Is a non-Filipino citizen, who is instituted in a last will and testament, entitled to better rights than the compulsory heirs who are Filipino citizens?
Before we can determine who has the better right between an instituted heir and a compulsory heir, we have to be informed of the attendant facts and circumstances which you failed to disclose in your query.
You did not mention in your query if the non-Filipino citizen who was instituted as an heir in the will is a former natural-born Filipino citizen and likewise a compulsory heir of the testator. These facts are important to help us render the appropriate legal opinion. Thus, we will be citing the appropriate provisions of the law which may apply to your query.
You may have in your mind the provisions of the 1987 Constitution which prohibits non-Filipino citizens from owning real properties in the Philippines, thus, in point are Sections 7 and 8, Article XII of the Philippine Constitution, to wit:
“Sec.7. Save in cases of hereditary succession, no private lands shall be transferred or conveyed except to individuals, corporations, or associations qualified to acquire or hold lands of the public domain.
Sec.8. Notwithstanding the provisions of Section 7 of this Article, a natural-born citizen of the Philippines who lost his Philippine citizenship may be a transferee of private lands, subject to limitations provided by law.”
Gleaning from the foregoing provisions, if the said non-Filipino has been instituted in a will as an heir to a real property; he is capacitated to acquire the said real property on the basis of the will. The provision of the Constitution is clear that even non-Filipino citizens can own real properties in the Philippines by virtue of hereditary succession.
The next issue that we have to address is whether or not such instituted heir is a compulsory heir of the testator as enumerated under Article 887 of the New Civil Code, to wit:
“Art. 887. The following are compulsory heirs:
(1) Legitimate children and descendants, with respect to their legitimate parents and ascendants;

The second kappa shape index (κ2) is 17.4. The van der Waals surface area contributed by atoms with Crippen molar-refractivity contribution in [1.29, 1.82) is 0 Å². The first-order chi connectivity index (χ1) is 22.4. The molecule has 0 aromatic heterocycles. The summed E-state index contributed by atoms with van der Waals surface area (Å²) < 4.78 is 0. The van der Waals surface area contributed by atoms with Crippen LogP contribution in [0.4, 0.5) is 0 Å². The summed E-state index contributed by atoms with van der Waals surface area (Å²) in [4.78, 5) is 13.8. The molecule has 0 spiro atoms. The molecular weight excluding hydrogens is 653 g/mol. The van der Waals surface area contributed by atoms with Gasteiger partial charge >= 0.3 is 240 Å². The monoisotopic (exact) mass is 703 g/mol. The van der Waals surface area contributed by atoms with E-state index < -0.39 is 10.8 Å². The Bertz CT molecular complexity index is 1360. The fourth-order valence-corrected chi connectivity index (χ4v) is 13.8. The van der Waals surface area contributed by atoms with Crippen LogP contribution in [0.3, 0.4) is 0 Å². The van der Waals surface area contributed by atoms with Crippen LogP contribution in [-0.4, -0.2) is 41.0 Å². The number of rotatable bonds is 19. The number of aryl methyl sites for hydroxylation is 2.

(2) In default of the foregoing, legitimate parents and ascendants, with respect to their legitimate children and descendants;
(3) The widow or widower;
(4) Acknowledged natural children, and natural children by legal fiction;
(5) Other illegitimate children referred to in Article 287.”
If the said heir is not one of those who are enumerated in the cited provision, then his institution as an heir may be questioned or annulled if such institution will affect the legitime of the compulsory heirs. It is explicit in the Civil Code that one who has compulsory heirs may dispose of his estate provided that he does not contravene the provisions of the law relative to the legitime of such compulsory heirs (Article 842, New Civil Code). Legitime is that part of the testator’s property that he cannot dispose of because the law has reserved if for the compulsory heirs (Article 886, Ibid.).
Thus, the preterition or omission of one, some, or all of the compulsory heirs in the direct line, whether living at the time of the execution of the will or born after the death of the testator, shall annul the institution of an heir (Article 854, Id.).
Therefore, if the instituted heir is not a compulsory heir as enumerated under the law, he has no better right than the compulsory heirs and his institution may be annulled if the rights of the compulsory heirs are prejudiced.
Again, we find it necessary to mention that this opinion is solely based on the facts you have narrated and our appreciation of the same. The opinion may vary when the facts are changed or elaborated.
We hope that we were able to enlighten you on the matter.
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